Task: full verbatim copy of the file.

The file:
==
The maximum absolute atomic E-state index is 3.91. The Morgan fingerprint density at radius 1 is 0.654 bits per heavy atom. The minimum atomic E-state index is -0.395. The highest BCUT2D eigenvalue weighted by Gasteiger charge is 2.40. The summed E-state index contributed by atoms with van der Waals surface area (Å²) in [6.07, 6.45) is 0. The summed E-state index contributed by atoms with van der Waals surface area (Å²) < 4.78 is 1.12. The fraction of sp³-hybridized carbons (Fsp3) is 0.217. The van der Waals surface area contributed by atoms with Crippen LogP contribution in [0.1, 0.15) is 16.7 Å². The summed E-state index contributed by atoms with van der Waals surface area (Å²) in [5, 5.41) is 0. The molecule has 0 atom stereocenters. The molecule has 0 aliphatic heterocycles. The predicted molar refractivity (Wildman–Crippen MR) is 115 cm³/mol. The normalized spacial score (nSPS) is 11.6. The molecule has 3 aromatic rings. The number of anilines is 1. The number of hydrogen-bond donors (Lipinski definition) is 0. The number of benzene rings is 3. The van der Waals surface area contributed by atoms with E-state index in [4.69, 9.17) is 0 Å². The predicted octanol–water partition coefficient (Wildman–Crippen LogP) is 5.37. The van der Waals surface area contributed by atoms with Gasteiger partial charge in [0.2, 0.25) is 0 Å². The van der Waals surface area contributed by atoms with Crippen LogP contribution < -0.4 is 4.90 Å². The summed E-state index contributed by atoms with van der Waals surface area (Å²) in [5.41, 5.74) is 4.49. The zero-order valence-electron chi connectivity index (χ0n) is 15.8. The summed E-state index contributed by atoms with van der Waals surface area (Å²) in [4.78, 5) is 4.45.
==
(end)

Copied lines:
The maximum absolute atomic E-state index is 3.91. The Morgan fingerprint density at radius 1 is 0.654 bits per heavy atom. The minimum atomic E-state index is -0.395. The highest BCUT2D eigenvalue weighted by Gasteiger charge is 2.40. The summed E-state index contributed by atoms with van der Waals surface area (Å²) in [6.07, 6.45) is 0. The summed E-state index contributed by atoms with van der Waals surface area (Å²) < 4.78 is 1.12. The fraction of sp³-hybridized carbons (Fsp3) is 0.217. The van der Waals surface area contributed by atoms with Crippen LogP contribution in [0.1, 0.15) is 16.7 Å². The summed E-state index contributed by atoms with van der Waals surface area (Å²) in [5, 5.41) is 0. The molecule has 0 atom stereocenters. The molecule has 0 aliphatic heterocycles. The predicted molar refractivity (Wildman–Crippen MR) is 115 cm³/mol. The normalized spacial score (nSPS) is 11.6. The molecule has 3 aromatic rings. The number of anilines is 1. The number of hydrogen-bond donors (Lipinski definition) is 0. The number of benzene rings is 3. The van der Waals surface area contributed by atoms with E-state index in [4.69, 9.17) is 0 Å². The predicted octanol–water partition coefficient (Wildman–Crippen LogP) is 5.37. The van der Waals surface area contributed by atoms with Gasteiger partial charge in [0.2, 0.25) is 0 Å². The van der Waals surface area contributed by atoms with Crippen LogP contribution < -0.4 is 4.90 Å². The summed E-state index contributed by atoms with van der Waals surface area (Å²) in [5.41, 5.74) is 4.49. The zero-order valence-electron chi connectivity index (χ0n) is 15.8. The summed E-state index contributed by atoms with van der Waals surface area (Å²) in [4.78, 5) is 4.45.